It's hard to find a friend — especially as an adult. Several tech companies are trying to make it a little easier.

Back in March 2016, dating app Bumble launched a new feature called Bumble BFF. The premise was simple: Take the existing Bumble infrastructure and let people use the app with the specific goal of making friends. Why? Because the company realized that many people on the app were already doing that, and they might as well just make it a full-on feature.

Making connections with strangers on the internet with hopes of finding friendship is a pastime going back years. From Craigslist's "Strictly Platonic" (RIP) section to apps like Meetup, Peanut (which is aimed at moms looking for friends who are also moms), GirlCrew, and Patook — there's no real shortage of places trying to help you make some new pals.

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The Washington Redskins are one of the most controversial teams in professional sports, and it has nothing to do with what's happening on the field.

For one, unless it's meant to describe a type of potato (which, while that would be delicious, it is not the case), the team's name is a racist slur, and not one that many Indigenous people are super excited about. The logo, meant to be some sort of chief with — you guessed it — red skin, compounds the problem. When you add in the fact that many of the team's fans like to dress up as that logo, it creates kind of a perfect storm of racism.

Arguments over whether the team should keep the name have gone on for years. Those in favor of keeping it often cite tradition (the team was established in 1932), while those who'd like to see it changed often cite the, you know, racism. But this is not an article about that. Not exactly, at least.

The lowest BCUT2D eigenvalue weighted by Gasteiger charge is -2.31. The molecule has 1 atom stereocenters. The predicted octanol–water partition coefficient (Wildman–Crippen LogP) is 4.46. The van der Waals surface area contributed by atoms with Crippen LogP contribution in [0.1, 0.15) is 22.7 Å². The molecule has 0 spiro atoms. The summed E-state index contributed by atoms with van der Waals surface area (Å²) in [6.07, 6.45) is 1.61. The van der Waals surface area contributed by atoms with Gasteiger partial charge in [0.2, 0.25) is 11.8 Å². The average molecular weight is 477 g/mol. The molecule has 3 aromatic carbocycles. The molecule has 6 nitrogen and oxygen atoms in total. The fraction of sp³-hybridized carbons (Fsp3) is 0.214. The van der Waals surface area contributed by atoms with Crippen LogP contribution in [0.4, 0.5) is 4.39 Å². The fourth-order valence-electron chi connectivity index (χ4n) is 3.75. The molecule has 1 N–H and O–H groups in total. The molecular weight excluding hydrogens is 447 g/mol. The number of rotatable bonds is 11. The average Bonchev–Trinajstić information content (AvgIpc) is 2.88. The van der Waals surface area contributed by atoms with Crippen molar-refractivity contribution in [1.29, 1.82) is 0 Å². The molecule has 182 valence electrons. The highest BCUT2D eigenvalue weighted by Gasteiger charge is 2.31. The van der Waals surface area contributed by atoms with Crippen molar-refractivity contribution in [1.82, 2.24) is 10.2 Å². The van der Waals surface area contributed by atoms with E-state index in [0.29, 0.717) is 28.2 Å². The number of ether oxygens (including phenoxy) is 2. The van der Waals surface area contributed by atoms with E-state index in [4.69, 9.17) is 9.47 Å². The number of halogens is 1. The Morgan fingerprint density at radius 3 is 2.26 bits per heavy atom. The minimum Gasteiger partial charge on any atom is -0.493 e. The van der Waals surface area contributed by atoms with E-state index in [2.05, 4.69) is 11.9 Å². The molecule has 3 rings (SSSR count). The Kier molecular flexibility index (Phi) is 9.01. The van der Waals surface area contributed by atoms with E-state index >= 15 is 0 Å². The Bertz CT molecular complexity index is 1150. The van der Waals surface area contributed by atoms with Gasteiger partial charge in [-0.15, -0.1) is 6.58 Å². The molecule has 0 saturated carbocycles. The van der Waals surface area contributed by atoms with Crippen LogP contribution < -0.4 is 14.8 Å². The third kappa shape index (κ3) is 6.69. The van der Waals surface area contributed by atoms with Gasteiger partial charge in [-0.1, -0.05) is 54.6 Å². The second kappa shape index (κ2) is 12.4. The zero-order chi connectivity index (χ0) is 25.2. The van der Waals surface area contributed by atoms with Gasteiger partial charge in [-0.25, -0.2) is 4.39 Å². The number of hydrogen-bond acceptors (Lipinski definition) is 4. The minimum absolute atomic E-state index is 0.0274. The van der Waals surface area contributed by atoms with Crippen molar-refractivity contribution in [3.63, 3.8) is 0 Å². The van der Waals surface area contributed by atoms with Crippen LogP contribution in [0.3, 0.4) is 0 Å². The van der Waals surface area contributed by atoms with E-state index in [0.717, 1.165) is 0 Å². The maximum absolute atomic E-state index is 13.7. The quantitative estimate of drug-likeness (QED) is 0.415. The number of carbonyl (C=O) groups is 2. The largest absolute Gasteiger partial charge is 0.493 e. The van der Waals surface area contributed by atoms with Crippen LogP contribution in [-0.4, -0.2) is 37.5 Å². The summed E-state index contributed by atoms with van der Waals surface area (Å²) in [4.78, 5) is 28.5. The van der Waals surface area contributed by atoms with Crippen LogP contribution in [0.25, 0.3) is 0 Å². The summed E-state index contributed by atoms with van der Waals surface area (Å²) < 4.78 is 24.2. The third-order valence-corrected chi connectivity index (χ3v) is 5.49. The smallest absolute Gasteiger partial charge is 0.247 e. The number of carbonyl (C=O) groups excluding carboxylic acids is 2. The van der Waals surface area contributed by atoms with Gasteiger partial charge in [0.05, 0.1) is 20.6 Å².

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We've all said regrettable things, and sometimes those things come back to haunt us. Among Major League Baseball players, that's been happening a lot lately.

During June's All-Star Game in Washington, D.C., Milwaukee Brewers relief pitcher Josh Hader became a trending topic on social media, and it didn't have anything to do with the fact that he was getting absolutely pummeled on the field.

No, it was for something else entirely: tweets he sent in his teens.

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Did you know Barbie has a vlog? Until today, I didn't.

Since June 2015, the Mattel collectable icon has posted a bi-weekly blog to her (I'm not quite sure what pronouns to use for the video version of a doll, so I'll just go with "she" and "her" for the sake of simplicity) YouTube page. In the 60 episodes since, she's discussed meditation, how to deal with bullies, what to do when "jokes" go too far, empowerment, sadness, and being assertive.

I. Had. No. Idea. This. Existed.

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